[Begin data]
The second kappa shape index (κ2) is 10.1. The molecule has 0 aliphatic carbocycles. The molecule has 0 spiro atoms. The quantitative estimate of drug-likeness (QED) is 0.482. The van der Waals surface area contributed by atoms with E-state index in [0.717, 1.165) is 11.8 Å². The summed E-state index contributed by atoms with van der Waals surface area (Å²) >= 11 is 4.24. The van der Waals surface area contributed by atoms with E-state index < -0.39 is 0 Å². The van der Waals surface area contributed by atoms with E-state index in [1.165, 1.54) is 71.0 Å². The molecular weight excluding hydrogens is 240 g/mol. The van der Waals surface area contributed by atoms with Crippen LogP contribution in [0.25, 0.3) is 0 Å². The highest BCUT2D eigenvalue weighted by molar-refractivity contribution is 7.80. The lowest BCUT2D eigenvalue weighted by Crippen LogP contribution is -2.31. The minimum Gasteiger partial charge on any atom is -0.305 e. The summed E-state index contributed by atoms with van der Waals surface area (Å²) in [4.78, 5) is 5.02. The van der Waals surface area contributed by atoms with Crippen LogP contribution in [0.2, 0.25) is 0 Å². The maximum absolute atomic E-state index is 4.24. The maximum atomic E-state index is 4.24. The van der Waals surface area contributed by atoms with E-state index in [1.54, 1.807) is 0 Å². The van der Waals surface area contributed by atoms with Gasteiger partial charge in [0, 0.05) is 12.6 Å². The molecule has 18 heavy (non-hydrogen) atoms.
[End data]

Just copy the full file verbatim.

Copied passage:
The second kappa shape index (κ2) is 10.1. The molecule has 0 aliphatic carbocycles. The molecule has 0 spiro atoms. The quantitative estimate of drug-likeness (QED) is 0.482. The van der Waals surface area contributed by atoms with E-state index in [0.717, 1.165) is 11.8 Å². The summed E-state index contributed by atoms with van der Waals surface area (Å²) >= 11 is 4.24. The van der Waals surface area contributed by atoms with E-state index < -0.39 is 0 Å². The van der Waals surface area contributed by atoms with E-state index in [1.165, 1.54) is 71.0 Å². The molecular weight excluding hydrogens is 240 g/mol. The van der Waals surface area contributed by atoms with Crippen LogP contribution in [0.25, 0.3) is 0 Å². The highest BCUT2D eigenvalue weighted by molar-refractivity contribution is 7.80. The lowest BCUT2D eigenvalue weighted by Crippen LogP contribution is -2.31. The minimum Gasteiger partial charge on any atom is -0.305 e. The summed E-state index contributed by atoms with van der Waals surface area (Å²) in [4.78, 5) is 5.02. The van der Waals surface area contributed by atoms with Crippen LogP contribution in [0.2, 0.25) is 0 Å². The maximum absolute atomic E-state index is 4.24. The maximum atomic E-state index is 4.24. The van der Waals surface area contributed by atoms with E-state index in [1.54, 1.807) is 0 Å². The van der Waals surface area contributed by atoms with Gasteiger partial charge in [0, 0.05) is 12.6 Å². The molecule has 18 heavy (non-hydrogen) atoms.